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Encyclopedia > Ludwig Prandtl
Ludwig Prandtl

Ludwig Prandtl
Born 4 February 1875(1875-02-04)
Freising, Germany
Died 15 August 1953 (aged 78)
Göttingen, Germany
Residence GER
Nationality Germany
Field Aerodynamics
Institutions University of Göttingen
Technical School in Hannover
Alma mater University of Munich
Academic advisor   August Föppl
Notable students   Ackeret, Busemann, Theodore von Kármán, Heinrich Blasius and many others
Known for Boundary layer
Prandtl number

Ludwig Prandtl (4 February 1875 - 15 August 1953) was a German physicist. He was a pioneer of aerodynamics, and developed the mathematical basis for the fundamental principles of subsonic aerodynamics in the 1920s. His studies identified the boundary layer, thin-airfoils, and lifting-line theories. The Prandtl number was named after him. Wikipedia does not have an article with this exact name. ... is the 35th day of the year in the Gregorian calendar. ... 1875 (MDCCCLXXV) was a common year starting on Friday (see link for calendar). ... Freising is a city in Bavaria, Germany, capital of the district Freising. ... is the 227th day of the year (228th in leap years) in the Gregorian calendar. ... Year 1953 (MCMLIII) was a common year starting on Thursday (link will display full calendar) of the Gregorian calendar. ... Göttingen marketplace with old city hall, Gänseliesel fountain and pedestrian zone Göttingen ( ) is a city in Lower Saxony, Germany. ... Ger can have the following meanings: Ger is the Yiddish form for the name of the Polish town of Góra Kalwaria. ... Image File history File links Flag_of_Germany. ... Image File history File links Flag_of_Germany. ... For the Daft Punk song, see Aerodynamic (song). ... The Georg-August University of Göttingen (Georg-August-Universität Göttingen, often called the Georgia Augusta) was founded in 1734 by George II, King of Great Britain and Elector of Hanover, and opened in 1737. ... With approximately 48,000 students, the Ludwig-Maximilians-University Munich (German: Ludwig-Maximilians-Universität München or LMU) is one of the largest universities in Germany. ... August Otto Föppl (1854-1924) was a professor of Technical Mechanics and Graphical Statics at the Technical University of Munich, Germany. ... Theodore von Kármán (SzÅ‘llÅ‘skislaki Kármán Tódor) (May 11, 1881 – May 6, 1963) was an engineer and physicist who was active primarily in the fields of aeronautics during the seminal era in the 1940s and 1950s. ... Paul Richard Heinrich Blasius (1883 - 1970) was a German fluid dynamics engineer. ... In physics and fluid mechanics, a boundary layer is that layer of fluid in the immediate vicinity of a bounding surface. ... The Prandtl Number is a dimensionless number approximating the ratio of momentum diffusivity and thermal diffusivity. ... is the 35th day of the year in the Gregorian calendar. ... 1875 (MDCCCLXXV) was a common year starting on Friday (see link for calendar). ... is the 227th day of the year (228th in leap years) in the Gregorian calendar. ... Year 1953 (MCMLIII) was a common year starting on Thursday (link will display full calendar) of the Gregorian calendar. ... Not to be confused with physician, a person who practices medicine. ... For the Daft Punk song, see Aerodynamic (song). ... For the Daft Punk song, see Aerodynamic (song). ... In physics and fluid mechanics, a boundary layer is that layer of fluid in the immediate vicinity of a bounding surface. ... The Prandtl Number is a dimensionless number approximating the ratio of momentum diffusivity and thermal diffusivity. ...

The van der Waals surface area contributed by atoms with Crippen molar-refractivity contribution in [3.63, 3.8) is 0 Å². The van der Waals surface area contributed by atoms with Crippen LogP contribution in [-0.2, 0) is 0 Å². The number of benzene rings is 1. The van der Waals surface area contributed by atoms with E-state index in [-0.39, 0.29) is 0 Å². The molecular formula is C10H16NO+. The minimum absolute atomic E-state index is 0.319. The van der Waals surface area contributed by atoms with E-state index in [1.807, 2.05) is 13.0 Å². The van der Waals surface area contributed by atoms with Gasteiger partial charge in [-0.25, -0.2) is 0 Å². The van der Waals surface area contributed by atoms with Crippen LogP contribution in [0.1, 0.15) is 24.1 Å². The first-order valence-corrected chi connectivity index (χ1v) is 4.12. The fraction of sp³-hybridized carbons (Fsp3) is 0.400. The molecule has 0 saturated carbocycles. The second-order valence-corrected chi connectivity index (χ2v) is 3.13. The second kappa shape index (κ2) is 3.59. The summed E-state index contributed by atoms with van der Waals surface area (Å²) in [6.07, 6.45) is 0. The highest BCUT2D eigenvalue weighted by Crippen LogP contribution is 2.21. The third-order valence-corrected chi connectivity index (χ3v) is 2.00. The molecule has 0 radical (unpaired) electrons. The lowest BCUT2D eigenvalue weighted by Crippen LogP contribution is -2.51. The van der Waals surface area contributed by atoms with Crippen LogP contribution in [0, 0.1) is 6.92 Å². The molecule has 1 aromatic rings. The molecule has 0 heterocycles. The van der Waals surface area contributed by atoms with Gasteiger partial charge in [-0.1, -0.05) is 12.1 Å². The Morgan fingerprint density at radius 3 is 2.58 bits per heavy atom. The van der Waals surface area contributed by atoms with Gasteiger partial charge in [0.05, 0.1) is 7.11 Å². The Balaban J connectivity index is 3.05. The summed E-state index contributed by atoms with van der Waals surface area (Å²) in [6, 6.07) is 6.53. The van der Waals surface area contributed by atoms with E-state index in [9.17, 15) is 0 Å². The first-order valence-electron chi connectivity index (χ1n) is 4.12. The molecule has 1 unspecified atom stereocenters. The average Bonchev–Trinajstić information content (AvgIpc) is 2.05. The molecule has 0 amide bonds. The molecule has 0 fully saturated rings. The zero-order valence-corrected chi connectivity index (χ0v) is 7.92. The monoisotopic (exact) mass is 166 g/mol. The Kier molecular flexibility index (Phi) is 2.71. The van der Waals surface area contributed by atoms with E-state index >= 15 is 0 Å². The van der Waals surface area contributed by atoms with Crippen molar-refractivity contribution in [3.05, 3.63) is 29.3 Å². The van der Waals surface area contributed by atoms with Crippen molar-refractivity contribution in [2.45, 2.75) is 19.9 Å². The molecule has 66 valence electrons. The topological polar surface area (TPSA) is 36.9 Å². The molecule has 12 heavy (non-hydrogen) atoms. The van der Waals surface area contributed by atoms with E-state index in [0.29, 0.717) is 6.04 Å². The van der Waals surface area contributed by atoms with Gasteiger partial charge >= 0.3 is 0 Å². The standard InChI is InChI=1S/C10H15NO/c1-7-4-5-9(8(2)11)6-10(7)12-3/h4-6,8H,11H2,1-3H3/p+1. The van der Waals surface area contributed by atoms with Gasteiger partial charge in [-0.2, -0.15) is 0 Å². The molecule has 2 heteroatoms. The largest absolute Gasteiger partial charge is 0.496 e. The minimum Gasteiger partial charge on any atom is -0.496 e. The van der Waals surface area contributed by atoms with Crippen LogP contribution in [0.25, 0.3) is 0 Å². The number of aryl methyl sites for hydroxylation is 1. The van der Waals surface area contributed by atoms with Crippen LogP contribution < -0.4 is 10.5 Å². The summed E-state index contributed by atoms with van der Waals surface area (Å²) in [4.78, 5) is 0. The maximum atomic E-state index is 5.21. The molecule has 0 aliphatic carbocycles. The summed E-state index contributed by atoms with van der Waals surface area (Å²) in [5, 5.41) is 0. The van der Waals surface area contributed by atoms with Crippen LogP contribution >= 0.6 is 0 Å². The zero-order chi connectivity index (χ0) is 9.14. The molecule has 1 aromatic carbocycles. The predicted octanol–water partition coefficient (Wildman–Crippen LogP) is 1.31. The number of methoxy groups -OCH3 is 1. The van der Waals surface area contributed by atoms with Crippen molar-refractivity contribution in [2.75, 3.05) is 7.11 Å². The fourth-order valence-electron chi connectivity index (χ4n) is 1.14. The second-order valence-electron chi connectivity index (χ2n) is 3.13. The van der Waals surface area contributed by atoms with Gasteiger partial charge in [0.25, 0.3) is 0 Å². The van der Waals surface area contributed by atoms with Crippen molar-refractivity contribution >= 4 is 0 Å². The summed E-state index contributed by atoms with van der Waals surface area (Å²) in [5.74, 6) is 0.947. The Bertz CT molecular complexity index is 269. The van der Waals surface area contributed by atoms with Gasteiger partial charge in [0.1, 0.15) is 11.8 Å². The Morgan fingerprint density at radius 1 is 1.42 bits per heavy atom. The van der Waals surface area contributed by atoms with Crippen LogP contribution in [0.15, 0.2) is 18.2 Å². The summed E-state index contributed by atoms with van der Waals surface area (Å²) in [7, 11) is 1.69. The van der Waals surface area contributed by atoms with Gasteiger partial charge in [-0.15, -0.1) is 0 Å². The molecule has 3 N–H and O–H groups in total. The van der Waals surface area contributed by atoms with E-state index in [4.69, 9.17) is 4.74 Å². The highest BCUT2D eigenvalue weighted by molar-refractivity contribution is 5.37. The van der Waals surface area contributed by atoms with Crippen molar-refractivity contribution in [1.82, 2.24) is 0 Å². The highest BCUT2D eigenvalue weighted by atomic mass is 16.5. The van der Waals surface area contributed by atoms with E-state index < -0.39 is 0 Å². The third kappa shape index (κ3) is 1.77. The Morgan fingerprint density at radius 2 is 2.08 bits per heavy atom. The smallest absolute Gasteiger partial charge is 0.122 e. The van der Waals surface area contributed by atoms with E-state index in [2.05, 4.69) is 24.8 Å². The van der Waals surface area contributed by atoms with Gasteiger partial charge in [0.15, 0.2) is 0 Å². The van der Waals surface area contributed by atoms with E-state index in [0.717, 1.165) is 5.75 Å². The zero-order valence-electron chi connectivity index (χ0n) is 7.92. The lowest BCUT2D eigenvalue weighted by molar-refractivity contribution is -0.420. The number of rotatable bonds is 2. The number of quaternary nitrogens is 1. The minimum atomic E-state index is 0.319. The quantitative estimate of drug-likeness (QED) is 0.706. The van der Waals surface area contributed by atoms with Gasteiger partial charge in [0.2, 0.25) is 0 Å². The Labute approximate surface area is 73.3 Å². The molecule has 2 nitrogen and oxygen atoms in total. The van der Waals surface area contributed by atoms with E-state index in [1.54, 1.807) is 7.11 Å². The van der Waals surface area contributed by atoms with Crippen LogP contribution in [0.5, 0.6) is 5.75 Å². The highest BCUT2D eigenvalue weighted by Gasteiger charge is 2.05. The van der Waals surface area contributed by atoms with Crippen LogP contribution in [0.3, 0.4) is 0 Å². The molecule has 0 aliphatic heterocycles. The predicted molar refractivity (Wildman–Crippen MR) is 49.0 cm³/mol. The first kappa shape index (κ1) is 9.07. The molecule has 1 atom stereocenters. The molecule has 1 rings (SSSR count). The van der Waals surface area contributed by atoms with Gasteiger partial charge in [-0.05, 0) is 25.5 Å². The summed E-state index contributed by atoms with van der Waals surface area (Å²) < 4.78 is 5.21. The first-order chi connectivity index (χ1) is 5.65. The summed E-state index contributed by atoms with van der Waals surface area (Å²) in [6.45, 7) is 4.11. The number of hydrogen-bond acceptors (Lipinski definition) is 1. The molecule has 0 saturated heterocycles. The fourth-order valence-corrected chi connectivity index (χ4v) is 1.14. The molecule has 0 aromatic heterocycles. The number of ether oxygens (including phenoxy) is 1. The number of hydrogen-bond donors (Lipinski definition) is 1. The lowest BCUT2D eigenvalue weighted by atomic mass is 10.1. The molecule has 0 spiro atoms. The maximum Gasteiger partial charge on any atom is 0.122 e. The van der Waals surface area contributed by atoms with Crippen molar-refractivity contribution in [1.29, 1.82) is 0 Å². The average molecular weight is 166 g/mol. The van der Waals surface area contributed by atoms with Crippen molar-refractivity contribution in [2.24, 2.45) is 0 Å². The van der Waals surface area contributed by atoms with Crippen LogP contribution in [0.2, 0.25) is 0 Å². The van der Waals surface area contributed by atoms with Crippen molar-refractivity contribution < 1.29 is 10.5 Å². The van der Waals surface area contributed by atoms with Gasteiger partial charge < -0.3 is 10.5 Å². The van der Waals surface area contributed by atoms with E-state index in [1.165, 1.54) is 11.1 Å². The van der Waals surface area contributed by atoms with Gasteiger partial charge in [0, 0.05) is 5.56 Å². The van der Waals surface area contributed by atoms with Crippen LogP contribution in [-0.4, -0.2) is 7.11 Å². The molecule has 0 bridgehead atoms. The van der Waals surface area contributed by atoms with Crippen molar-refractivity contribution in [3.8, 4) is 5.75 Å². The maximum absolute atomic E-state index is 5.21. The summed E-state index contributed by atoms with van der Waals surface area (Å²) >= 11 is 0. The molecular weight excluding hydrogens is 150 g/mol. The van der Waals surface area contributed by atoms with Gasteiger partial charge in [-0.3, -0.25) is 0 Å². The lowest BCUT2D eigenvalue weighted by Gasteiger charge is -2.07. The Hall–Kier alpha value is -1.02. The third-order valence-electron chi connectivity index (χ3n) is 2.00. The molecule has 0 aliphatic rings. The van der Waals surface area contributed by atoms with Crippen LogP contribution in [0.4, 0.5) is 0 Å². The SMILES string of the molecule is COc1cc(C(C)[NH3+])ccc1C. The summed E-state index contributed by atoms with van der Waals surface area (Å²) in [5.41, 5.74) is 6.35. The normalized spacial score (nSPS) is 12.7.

Contents

Early years

Prandtl was born in Freising, near Munich, in 1875. His mother suffered from a lengthy illness and, as a result, Ludwig spent more time with his father, a professor of engineering. His father also encouraged him to observe nature and think about his observations. Freising is a city in Bavaria, Germany, capital of the district Freising. ... For other uses, see Munich (disambiguation). ...


He entered the Technische Hochschule Munich in 1894 and graduated with a Ph.D. in six years. His work at Munich had been in solid mechanics, and his first job was as an engineer designing factory equipment. There, he entered the field of fluid mechanics where he had to design a suction device. After carrying out some experiments, he came up with a new device that worked well and used less power than the device he replaced. Fluid mechanics is the subdiscipline of continuum mechanics that studies fluids, that is, liquids and gases. ...

Ludwig Prandtl 1904 with his fluid test channel
Ludwig Prandtl 1904 with his fluid test channel

Wikipedia does not have an article with this exact name. ... Wikipedia does not have an article with this exact name. ...

Later years